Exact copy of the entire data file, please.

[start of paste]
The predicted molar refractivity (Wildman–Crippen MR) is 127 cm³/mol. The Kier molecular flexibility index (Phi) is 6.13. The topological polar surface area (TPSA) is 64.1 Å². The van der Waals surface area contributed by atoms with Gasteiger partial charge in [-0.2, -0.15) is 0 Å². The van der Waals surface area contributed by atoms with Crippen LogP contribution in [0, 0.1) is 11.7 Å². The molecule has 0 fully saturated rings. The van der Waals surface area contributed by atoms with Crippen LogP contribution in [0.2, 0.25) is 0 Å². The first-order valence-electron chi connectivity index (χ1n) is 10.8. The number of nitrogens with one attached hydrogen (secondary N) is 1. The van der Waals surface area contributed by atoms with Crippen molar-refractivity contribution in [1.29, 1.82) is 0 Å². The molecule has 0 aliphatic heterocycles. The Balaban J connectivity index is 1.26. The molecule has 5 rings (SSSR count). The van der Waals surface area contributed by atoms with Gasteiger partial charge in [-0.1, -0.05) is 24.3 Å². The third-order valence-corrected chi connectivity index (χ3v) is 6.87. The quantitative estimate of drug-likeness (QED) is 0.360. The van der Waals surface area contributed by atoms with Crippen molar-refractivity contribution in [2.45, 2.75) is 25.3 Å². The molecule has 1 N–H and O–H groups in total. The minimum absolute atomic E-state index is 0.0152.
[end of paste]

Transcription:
The predicted molar refractivity (Wildman–Crippen MR) is 127 cm³/mol. The Kier molecular flexibility index (Phi) is 6.13. The topological polar surface area (TPSA) is 64.1 Å². The van der Waals surface area contributed by atoms with Gasteiger partial charge in [-0.2, -0.15) is 0 Å². The van der Waals surface area contributed by atoms with Crippen LogP contribution in [0, 0.1) is 11.7 Å². The molecule has 0 fully saturated rings. The van der Waals surface area contributed by atoms with Crippen LogP contribution in [0.2, 0.25) is 0 Å². The first-order valence-electron chi connectivity index (χ1n) is 10.8. The number of nitrogens with one attached hydrogen (secondary N) is 1. The van der Waals surface area contributed by atoms with Crippen molar-refractivity contribution in [1.29, 1.82) is 0 Å². The molecule has 0 aliphatic heterocycles. The Balaban J connectivity index is 1.26. The molecule has 5 rings (SSSR count). The van der Waals surface area contributed by atoms with Gasteiger partial charge in [-0.1, -0.05) is 24.3 Å². The third-order valence-corrected chi connectivity index (χ3v) is 6.87. The quantitative estimate of drug-likeness (QED) is 0.360. The van der Waals surface area contributed by atoms with Crippen molar-refractivity contribution in [2.45, 2.75) is 25.3 Å². The molecule has 1 N–H and O–H groups in total. The minimum absolute atomic E-state index is 0.0152.